Speaking to MT at Farnborough 2016 this week, Russ Bartlett, former President of Beechcraft Defense Company, explained the rationale behind the launch of Textron Airborne Solutions, of which new company he has now been appointed President and CEO. “Examining the market for live flying training services – especially aggressor air – it is readily apparent many air forces cannot continue to fly front-line aircraft in a training role. The core capability we now have in Textron Airborne Solutions, therefore, meets an existing and growing demand in which we can leverage capability right across the corporation.”
That capability, for now, centres on Airborne Tactical Advantage Company (ATAC), which Textron acquired as recently as March this year. Jeffrey Parker, CEO and co-founder of ATAC, explains the company’s legacy and philosophy. “We have been providing tactical airborne training services for over twenty years and what we see right now is the perfect storm,” he says. “A combination of circumstances, ranging from high operational tempo to the fact that this winter the US Navy found that fully half its HORNET fleet was unavailable due to maintenance and other issues means that demand has never been higher and the demand for this kind of training service is definitely moving up.”
Piloting a fleet of 25 aircraft, including six KFIRs, 16 HUNTER Mk. 58s, and four L-39ZAs, ATAC’s 32 instructor pilots have a staggering total of over 120,000 hours fighter jet flying hours and provide some 6,000 hours training per year to US services. “All carrier strike groups, USAFE, units in Hawaii and along the South East Asian littoral – we are flying pretty much wherever the customer has needs,” said Parker.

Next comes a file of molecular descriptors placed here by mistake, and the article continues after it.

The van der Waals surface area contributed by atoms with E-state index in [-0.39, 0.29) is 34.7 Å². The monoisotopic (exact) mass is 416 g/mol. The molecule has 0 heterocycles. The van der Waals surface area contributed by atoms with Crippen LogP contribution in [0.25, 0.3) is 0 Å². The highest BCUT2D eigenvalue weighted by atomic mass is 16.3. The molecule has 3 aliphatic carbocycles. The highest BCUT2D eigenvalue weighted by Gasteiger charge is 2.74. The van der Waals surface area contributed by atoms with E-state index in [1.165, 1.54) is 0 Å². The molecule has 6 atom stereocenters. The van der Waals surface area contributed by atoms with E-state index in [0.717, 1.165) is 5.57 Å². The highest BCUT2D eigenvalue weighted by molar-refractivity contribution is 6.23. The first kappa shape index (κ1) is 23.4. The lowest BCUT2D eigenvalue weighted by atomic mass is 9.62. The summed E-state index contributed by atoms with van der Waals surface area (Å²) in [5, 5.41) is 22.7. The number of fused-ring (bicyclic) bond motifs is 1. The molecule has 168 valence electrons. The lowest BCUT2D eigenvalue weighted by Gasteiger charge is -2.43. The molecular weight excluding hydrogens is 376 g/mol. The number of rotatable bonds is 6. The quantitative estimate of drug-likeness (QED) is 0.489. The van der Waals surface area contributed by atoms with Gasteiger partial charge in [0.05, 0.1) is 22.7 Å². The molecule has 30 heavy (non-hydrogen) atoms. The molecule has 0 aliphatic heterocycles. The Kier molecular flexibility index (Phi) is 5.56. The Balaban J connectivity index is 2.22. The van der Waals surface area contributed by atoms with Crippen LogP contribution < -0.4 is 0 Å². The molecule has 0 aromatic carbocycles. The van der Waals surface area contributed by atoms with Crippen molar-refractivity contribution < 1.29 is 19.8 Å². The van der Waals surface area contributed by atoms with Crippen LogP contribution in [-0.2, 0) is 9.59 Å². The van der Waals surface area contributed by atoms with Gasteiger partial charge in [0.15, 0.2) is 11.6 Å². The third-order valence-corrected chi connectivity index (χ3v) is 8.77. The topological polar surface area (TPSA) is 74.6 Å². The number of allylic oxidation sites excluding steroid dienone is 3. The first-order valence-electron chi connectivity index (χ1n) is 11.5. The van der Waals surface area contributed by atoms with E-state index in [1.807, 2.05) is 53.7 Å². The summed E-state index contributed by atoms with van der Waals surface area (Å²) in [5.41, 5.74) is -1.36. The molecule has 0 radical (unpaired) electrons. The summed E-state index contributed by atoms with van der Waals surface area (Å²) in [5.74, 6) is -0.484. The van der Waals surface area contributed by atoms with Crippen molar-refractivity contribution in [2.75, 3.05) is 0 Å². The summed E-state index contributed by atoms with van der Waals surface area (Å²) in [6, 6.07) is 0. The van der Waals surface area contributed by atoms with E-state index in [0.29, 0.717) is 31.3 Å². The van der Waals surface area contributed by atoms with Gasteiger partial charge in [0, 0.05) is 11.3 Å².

The cost and operational advantages of contracting out this kind of training have become more and more obvious to a wider range of potential customers in the last decade and that fuels Textron’s ambitions in moving into an area new to it. “This is an opportunity for us to leverage the web of people and resources we have throughout Textron and ATAC is the first step on that path. We are looking for gowth in places where we aren’t right now,” said Bartlett.
Picture shows F-35 flying a training mission with an ATAC F-21 KFIR over the Gulf of Mexico, spring 2016. (Photo: ATC—A Textron Company)